Think carefully about how you make clients feel. Do they like to call you? Do they feel better after talking to you? This may sound like touchy-feely silliness, but it’s critical to your bottom line. Because clients will tend to business with you (or not) based on how you make them feel. It counts as(…)
When you’re not actively doing work for a client, be working on something of your own. Something you want to build just because you want to. Write some software, amass a collection, do a book, build some design templates, take pictures of ice crystals. Whatever you’re passionate about. Good example:
Think of it this way. In a cubicle job 100% of your income — the money you need for your family — comes from a single source. The boss has 100% control over 100% of your income. (Personally, that would scare the hell out of me.) If the job goes away, even through no fault(…)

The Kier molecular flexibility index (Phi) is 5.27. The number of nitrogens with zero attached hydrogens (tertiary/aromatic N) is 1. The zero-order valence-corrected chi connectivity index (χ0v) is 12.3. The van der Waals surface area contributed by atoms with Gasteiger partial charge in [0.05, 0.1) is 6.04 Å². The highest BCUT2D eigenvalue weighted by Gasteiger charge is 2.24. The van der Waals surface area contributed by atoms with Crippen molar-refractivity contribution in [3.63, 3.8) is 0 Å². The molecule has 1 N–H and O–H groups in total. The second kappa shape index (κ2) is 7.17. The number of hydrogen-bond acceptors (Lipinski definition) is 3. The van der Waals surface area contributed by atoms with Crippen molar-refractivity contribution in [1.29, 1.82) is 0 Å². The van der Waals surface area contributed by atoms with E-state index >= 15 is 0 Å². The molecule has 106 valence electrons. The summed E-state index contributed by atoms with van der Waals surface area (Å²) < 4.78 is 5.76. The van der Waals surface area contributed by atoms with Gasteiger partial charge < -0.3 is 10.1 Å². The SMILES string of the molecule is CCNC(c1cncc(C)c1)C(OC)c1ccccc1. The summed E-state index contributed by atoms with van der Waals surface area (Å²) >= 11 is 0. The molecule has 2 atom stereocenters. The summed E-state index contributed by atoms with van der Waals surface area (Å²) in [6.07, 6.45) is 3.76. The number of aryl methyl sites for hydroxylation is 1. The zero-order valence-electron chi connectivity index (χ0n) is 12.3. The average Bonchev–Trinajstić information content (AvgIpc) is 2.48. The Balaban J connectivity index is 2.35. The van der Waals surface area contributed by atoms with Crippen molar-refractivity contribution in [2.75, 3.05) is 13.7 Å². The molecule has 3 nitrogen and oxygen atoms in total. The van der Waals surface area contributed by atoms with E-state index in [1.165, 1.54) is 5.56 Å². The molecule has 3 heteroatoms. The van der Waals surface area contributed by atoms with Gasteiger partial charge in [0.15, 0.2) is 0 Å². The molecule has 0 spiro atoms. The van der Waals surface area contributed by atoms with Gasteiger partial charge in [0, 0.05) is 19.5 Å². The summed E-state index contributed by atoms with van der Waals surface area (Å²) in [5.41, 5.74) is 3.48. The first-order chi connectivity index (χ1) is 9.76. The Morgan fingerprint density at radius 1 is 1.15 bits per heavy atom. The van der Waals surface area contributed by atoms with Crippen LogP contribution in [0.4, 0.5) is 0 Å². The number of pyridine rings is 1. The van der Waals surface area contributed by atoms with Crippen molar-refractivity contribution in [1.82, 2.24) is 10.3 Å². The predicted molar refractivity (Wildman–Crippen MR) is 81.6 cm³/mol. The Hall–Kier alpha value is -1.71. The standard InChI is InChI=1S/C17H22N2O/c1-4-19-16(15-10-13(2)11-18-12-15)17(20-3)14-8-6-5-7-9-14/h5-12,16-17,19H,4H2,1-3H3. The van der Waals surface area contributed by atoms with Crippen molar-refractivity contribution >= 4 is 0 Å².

Is entrepreneurship somehow a more worthy calling than freelancing? Some people think so. I disagree. True, in some circles, the ‘entrepreneur’ carries many more status points. The enterpreneur is the capitalist hero. He is Andrew Carnegie, Michael Dell, and the guys who invented Google. The kids who sold YouTube for a few billion.
As a rule, it is more profitable to have a handful of big and busy clients rather than dozens of smaller ones. You can be more productive and efficient doing repeat business with familiar clients. There is no learning curve and less administrative and marketing overhead. The more of these big clients in your portfolio,(…)